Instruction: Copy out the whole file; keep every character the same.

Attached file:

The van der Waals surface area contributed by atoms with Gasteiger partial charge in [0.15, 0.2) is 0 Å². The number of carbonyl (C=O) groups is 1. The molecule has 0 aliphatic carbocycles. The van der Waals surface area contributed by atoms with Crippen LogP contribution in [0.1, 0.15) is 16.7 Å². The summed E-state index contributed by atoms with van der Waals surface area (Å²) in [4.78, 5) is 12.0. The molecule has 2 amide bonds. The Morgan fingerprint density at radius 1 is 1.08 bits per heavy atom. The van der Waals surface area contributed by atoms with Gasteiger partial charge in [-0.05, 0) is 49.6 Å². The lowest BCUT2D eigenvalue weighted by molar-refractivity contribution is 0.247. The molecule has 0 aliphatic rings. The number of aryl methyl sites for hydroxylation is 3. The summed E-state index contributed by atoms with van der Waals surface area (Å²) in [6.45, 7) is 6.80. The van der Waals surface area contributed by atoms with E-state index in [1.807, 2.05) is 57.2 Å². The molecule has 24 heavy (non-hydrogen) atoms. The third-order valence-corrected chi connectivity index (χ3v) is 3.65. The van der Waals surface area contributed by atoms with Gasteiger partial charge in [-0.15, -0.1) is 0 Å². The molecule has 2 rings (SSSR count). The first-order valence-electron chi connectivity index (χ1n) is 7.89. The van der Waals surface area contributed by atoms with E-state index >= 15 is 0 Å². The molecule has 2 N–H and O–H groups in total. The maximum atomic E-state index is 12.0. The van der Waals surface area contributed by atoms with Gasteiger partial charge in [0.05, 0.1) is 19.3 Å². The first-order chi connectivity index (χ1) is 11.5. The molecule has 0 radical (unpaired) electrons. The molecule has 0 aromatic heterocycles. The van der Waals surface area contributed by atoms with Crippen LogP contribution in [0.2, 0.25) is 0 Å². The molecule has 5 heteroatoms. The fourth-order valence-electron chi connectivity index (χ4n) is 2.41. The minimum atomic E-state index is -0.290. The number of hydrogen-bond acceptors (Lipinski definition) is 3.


The van der Waals surface area contributed by atoms with Gasteiger partial charge in [0.15, 0.2) is 0 Å². The number of carbonyl (C=O) groups is 1. The molecule has 0 aliphatic carbocycles. The van der Waals surface area contributed by atoms with Crippen LogP contribution in [0.1, 0.15) is 16.7 Å². The summed E-state index contributed by atoms with van der Waals surface area (Å²) in [4.78, 5) is 12.0. The molecule has 2 amide bonds. The Morgan fingerprint density at radius 1 is 1.08 bits per heavy atom. The van der Waals surface area contributed by atoms with Gasteiger partial charge in [-0.05, 0) is 49.6 Å². The lowest BCUT2D eigenvalue weighted by molar-refractivity contribution is 0.247. The molecule has 0 aliphatic rings. The number of aryl methyl sites for hydroxylation is 3. The summed E-state index contributed by atoms with van der Waals surface area (Å²) in [6.45, 7) is 6.80. The van der Waals surface area contributed by atoms with E-state index in [1.807, 2.05) is 57.2 Å². The molecule has 24 heavy (non-hydrogen) atoms. The third-order valence-corrected chi connectivity index (χ3v) is 3.65. The van der Waals surface area contributed by atoms with Gasteiger partial charge in [-0.15, -0.1) is 0 Å². The molecule has 2 rings (SSSR count). The first-order valence-electron chi connectivity index (χ1n) is 7.89. The van der Waals surface area contributed by atoms with E-state index >= 15 is 0 Å². The molecule has 2 N–H and O–H groups in total. The maximum atomic E-state index is 12.0. The van der Waals surface area contributed by atoms with Gasteiger partial charge in [0.05, 0.1) is 19.3 Å². The first-order chi connectivity index (χ1) is 11.5. The molecule has 0 radical (unpaired) electrons. The molecule has 0 aromatic heterocycles. The van der Waals surface area contributed by atoms with Crippen LogP contribution in [0.2, 0.25) is 0 Å². The molecule has 5 heteroatoms. The fourth-order valence-electron chi connectivity index (χ4n) is 2.41. The minimum atomic E-state index is -0.290. The number of hydrogen-bond acceptors (Lipinski definition) is 3.